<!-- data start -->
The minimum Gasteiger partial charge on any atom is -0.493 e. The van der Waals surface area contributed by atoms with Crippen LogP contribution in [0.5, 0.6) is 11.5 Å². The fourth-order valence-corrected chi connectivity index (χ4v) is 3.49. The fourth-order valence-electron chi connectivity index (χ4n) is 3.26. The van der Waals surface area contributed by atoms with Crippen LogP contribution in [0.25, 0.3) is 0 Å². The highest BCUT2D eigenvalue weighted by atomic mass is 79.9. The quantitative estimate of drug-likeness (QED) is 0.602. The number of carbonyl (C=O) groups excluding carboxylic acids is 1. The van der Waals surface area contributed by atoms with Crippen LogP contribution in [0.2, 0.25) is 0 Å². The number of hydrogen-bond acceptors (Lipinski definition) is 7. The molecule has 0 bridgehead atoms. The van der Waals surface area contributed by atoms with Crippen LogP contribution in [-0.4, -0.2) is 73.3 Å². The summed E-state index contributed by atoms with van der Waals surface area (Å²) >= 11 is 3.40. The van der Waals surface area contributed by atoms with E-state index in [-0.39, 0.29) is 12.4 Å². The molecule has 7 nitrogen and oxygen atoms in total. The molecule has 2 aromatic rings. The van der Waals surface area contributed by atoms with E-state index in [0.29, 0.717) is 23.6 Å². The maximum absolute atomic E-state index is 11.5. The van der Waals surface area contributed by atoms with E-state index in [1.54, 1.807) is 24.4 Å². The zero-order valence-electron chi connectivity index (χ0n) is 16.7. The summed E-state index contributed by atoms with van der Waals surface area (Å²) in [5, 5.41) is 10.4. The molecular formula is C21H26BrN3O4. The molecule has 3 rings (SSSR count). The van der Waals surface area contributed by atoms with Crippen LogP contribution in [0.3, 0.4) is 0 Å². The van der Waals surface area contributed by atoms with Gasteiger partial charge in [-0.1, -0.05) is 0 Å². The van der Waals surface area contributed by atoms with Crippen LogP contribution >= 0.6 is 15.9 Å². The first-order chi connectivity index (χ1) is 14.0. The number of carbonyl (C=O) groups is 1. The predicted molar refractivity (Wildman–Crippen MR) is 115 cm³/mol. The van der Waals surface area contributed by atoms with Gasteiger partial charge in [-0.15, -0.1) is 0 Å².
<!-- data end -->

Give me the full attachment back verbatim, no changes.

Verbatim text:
The minimum Gasteiger partial charge on any atom is -0.493 e. The van der Waals surface area contributed by atoms with Crippen LogP contribution in [0.5, 0.6) is 11.5 Å². The fourth-order valence-corrected chi connectivity index (χ4v) is 3.49. The fourth-order valence-electron chi connectivity index (χ4n) is 3.26. The van der Waals surface area contributed by atoms with Crippen LogP contribution in [0.25, 0.3) is 0 Å². The highest BCUT2D eigenvalue weighted by atomic mass is 79.9. The quantitative estimate of drug-likeness (QED) is 0.602. The number of carbonyl (C=O) groups excluding carboxylic acids is 1. The van der Waals surface area contributed by atoms with Crippen LogP contribution in [0.2, 0.25) is 0 Å². The number of hydrogen-bond acceptors (Lipinski definition) is 7. The molecule has 0 bridgehead atoms. The van der Waals surface area contributed by atoms with Crippen LogP contribution in [-0.4, -0.2) is 73.3 Å². The summed E-state index contributed by atoms with van der Waals surface area (Å²) >= 11 is 3.40. The van der Waals surface area contributed by atoms with E-state index in [-0.39, 0.29) is 12.4 Å². The molecule has 7 nitrogen and oxygen atoms in total. The molecule has 2 aromatic rings. The van der Waals surface area contributed by atoms with E-state index in [0.29, 0.717) is 23.6 Å². The maximum absolute atomic E-state index is 11.5. The van der Waals surface area contributed by atoms with E-state index in [1.54, 1.807) is 24.4 Å². The zero-order valence-electron chi connectivity index (χ0n) is 16.7. The summed E-state index contributed by atoms with van der Waals surface area (Å²) in [5, 5.41) is 10.4. The molecular formula is C21H26BrN3O4. The molecule has 3 rings (SSSR count). The van der Waals surface area contributed by atoms with Crippen LogP contribution in [0.3, 0.4) is 0 Å². The van der Waals surface area contributed by atoms with Gasteiger partial charge in [-0.1, -0.05) is 0 Å². The van der Waals surface area contributed by atoms with Crippen LogP contribution >= 0.6 is 15.9 Å². The first-order chi connectivity index (χ1) is 14.0. The number of carbonyl (C=O) groups is 1. The predicted molar refractivity (Wildman–Crippen MR) is 115 cm³/mol. The van der Waals surface area contributed by atoms with Gasteiger partial charge in [-0.15, -0.1) is 0 Å².